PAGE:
It was almost time for the Christmas on Green Street parade Sunday, and Boy Scouts Troop 219 of Gillsville walked up Green Street, putting lighters into little white bags to light the tea lights inside.
Assistant scoutmaster Lee Simmons said lighting the luminaries helped the troop get its community service hours in. Between it and Troop 227 of Lula, they estimated they would light around 500-600 lights.
"They can get their service hours in, and we like doing things for the community," Simmons said. "And we like being cold - just kidding."
Temperatures had already dropped to 34 degrees before the antique car parade involving about 100 vehicles was about to start. One driver, John Pittman, said he owned nine antique cars, and the reason he chose his ‘55 Chevrolet was a good one:
"It had heat in it," he said.
The parade began at the civic center and headed south as spectators spilled out onto Green Street.
This is the second year that the street has been closed off for the event.
"It makes all the difference, and it's safer," said Martha Hodge, event organizer and Hall County Historical Society member.
Each year for the past 10 years or so the historical society has organized Christmas on Green Street, which is funded by donations and run by volunteers.
Along with the parade, the festivities included open houses with free goodies and hot chocolate, carriage rides, train rides, storytellers and lots of singing.
Despite a decline in donations this year, event organizer Dorene Pilcher maintained that this Christmas on Green Street was the greatest.
It's "still the biggest one we've ever had," she said, "because of all the support with the schools and churches singing."
Students from Gainesville Middle School, led by music director Craig Bailey, played on the porch of the Garner-Hulsey House. Jonathan Olsen, 12, said they were a special group of the band selected to play at the event.
"We didn't have many rehearsals, but we had time to practice it," he said.
Olsen listed his favorite songs to play on his instrument, the trombone. "I like ‘Rudolph...' and ‘Jingle Bells,'" he said. "They're pretty fun."
Standing on the sidewalk before the house, Daniel Nguyen, 14, of Gainesville waited to hear his sister perform in the band. At one point, Michelle, 12, rushed from the porch to her brother and mother, Hong Vuong, 40, to grab some gloves so she could play her flute without frozen fingers.
Nguyen said they planned to wander around more after the performance and take in some more of the sights and sounds and stuff to do.
"You've got everything right here on one street," he said. "Everyone feels like family here."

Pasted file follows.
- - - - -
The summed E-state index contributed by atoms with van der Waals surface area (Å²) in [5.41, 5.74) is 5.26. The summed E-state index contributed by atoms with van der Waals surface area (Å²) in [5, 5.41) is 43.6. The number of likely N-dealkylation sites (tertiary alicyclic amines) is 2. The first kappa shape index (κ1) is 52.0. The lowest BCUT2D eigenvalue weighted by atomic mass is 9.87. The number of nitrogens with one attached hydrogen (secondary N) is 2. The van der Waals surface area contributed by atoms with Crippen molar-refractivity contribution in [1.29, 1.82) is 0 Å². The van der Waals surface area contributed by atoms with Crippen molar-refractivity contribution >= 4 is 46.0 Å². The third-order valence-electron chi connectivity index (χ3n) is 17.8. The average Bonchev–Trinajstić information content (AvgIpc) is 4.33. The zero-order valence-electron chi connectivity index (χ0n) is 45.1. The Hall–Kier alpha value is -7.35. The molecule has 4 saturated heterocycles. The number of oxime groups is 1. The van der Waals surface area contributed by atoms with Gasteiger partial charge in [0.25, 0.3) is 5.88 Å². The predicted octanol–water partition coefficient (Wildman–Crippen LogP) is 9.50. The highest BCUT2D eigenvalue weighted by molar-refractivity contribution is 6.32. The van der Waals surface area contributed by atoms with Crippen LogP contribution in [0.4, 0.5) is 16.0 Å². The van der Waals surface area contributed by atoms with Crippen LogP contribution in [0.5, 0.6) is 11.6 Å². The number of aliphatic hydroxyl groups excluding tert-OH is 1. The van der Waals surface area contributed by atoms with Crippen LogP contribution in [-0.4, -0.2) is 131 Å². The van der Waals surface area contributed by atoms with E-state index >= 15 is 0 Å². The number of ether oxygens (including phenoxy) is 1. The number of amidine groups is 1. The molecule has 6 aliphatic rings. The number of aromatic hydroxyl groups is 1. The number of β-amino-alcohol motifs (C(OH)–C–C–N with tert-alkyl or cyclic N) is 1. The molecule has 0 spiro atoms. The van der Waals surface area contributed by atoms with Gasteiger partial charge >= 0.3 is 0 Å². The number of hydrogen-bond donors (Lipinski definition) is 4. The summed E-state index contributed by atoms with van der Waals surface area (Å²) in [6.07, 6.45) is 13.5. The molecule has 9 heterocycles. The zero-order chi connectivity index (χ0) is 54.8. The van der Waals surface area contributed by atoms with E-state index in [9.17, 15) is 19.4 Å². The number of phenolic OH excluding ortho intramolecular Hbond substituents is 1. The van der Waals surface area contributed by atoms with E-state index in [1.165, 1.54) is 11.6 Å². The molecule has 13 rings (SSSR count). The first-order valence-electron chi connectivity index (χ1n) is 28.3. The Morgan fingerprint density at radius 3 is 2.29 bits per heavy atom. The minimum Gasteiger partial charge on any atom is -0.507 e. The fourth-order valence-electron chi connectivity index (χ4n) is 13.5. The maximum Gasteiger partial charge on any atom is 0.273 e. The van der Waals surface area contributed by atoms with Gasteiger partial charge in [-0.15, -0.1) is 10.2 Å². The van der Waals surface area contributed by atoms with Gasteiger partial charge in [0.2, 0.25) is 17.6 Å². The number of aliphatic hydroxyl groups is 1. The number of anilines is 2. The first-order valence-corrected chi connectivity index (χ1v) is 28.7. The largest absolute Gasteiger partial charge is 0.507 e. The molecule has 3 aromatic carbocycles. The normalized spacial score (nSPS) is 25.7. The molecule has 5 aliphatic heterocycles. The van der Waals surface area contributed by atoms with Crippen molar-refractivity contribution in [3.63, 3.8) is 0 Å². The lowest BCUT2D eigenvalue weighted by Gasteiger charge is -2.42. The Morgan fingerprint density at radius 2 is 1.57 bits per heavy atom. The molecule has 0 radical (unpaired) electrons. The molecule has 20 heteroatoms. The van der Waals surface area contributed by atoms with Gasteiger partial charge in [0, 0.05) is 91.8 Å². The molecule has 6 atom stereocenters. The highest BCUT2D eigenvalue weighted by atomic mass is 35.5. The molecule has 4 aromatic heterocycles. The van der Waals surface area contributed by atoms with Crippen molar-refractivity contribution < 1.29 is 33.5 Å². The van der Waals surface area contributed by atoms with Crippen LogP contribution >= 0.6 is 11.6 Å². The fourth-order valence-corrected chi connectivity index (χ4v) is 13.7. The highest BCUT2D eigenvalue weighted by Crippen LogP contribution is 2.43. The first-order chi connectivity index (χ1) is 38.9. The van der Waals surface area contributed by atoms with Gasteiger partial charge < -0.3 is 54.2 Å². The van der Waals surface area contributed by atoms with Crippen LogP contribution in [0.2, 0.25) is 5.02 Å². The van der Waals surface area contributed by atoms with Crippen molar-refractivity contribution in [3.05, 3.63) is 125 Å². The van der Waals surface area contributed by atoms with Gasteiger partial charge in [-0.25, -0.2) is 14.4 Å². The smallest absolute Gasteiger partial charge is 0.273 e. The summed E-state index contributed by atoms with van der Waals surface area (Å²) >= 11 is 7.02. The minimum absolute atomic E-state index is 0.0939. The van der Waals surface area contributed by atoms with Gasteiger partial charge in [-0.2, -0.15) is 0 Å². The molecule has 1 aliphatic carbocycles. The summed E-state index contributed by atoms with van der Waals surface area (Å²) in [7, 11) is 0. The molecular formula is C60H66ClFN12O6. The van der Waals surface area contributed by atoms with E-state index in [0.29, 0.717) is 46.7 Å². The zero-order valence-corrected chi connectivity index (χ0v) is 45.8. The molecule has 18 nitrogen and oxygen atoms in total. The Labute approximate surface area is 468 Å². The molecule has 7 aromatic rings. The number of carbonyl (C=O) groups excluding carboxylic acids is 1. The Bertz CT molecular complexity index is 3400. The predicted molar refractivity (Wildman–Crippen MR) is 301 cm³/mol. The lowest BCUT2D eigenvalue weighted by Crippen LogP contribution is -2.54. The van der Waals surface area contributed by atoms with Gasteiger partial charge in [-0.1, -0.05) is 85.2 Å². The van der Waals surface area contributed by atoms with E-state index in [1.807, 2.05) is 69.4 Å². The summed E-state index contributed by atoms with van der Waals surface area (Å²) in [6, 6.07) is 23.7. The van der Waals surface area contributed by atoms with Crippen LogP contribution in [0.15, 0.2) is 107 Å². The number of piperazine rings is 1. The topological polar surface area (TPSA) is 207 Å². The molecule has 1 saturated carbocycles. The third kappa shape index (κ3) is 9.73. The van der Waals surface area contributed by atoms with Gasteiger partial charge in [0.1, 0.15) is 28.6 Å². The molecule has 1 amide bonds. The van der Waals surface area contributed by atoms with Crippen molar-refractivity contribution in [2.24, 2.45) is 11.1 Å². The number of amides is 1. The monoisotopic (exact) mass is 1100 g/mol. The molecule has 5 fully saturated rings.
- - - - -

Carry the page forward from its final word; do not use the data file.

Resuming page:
A trio of young men dressed smartly in gray jackets stood under an electric pole far from the Hulsey-Garner House, singing a gospel song a capella. Corey McNabb, Tanner Sloan, and Durham Harris, ages 16, 18, and 17, have been singing together for almost two years as the collective "True Harmony."
"We sing all the time at churches and stuff," Sloan, said, "and we thought this would be a chance to get out and sing."
They sang "Prayer of the Children," a gospel hymn, just before the start of the parade.
The parade began at 5 with dozens of brightly colored antique Chevys, Pontiacs, Fords and other cars. But Grier Burton, 3, of Gainesville was almost more impressed by the modern autos driven by the Gainesville Police Department. He said he liked the motorcycles, "the fire truck and the old police car."
After the parade the crowd headed down the street where they were free to wander in and out of Green Street's historic homes with singers and players continuing to perform on front porches.
A lively mariachi band played in the front of the Adams house, where the law offices of Corso, Kennedy and Cambell are located. Built around 1881, the house is one of the oldest on Green Street, and in the folk Victorian-style, it's also more unconventional than the Greek revival architecture well-represented in the historic neighborhood.
Owner Arturo Corso purchased and restored the vacant property - along with the house next to it - not long after he and his family moved to the area.
"Since then we have been warmly received by the community," he said.
It is this welcoming that inspires Corso to open his home during Christmas on Green Street. He said he is happy to be part of a community that values preservation.
This year there were nine historic houses open for touring during the event. This viewing of historic homes, Pilcher says, is the heart of Christmas on Green Street.
"People jump at the chance to (go inside and) look at house they've grown up seeing their whole life," she said. "These houses are gorgeous. They are special houses, and people will make an effort to come (and see them)."
As she stood waiting for the lighting of the Christmas tree, Gainesville Rotary Club member Marsha Hopkins, 56, said she appreciated the opportunity to see the house her great-great grandfather built, which is where the historical society is located now.
"That's just sort of special to me that I get to see that every year," she said.
The old Hall County Bank sign read 32 degrees when it was time to light the Christmas tree. This was the 29th year of the lighting of the holly tree at the end of the street, and Hopkins said that she remembered some lightings that were chilly, but this was probably the coldest.
"We've had a lot of cold ones," Hopkins said, "but this one gets the record."
There was still a crowd despite freezing temperatures, and the tree-lighting program began with the Gainesville High School chorus performing.
"The kids love to come out and the freezing cold and sing," director Julia Lackey said, laughing.
This year the tree featured 3,500 new lights. The tree is maintained by the Rotary Club.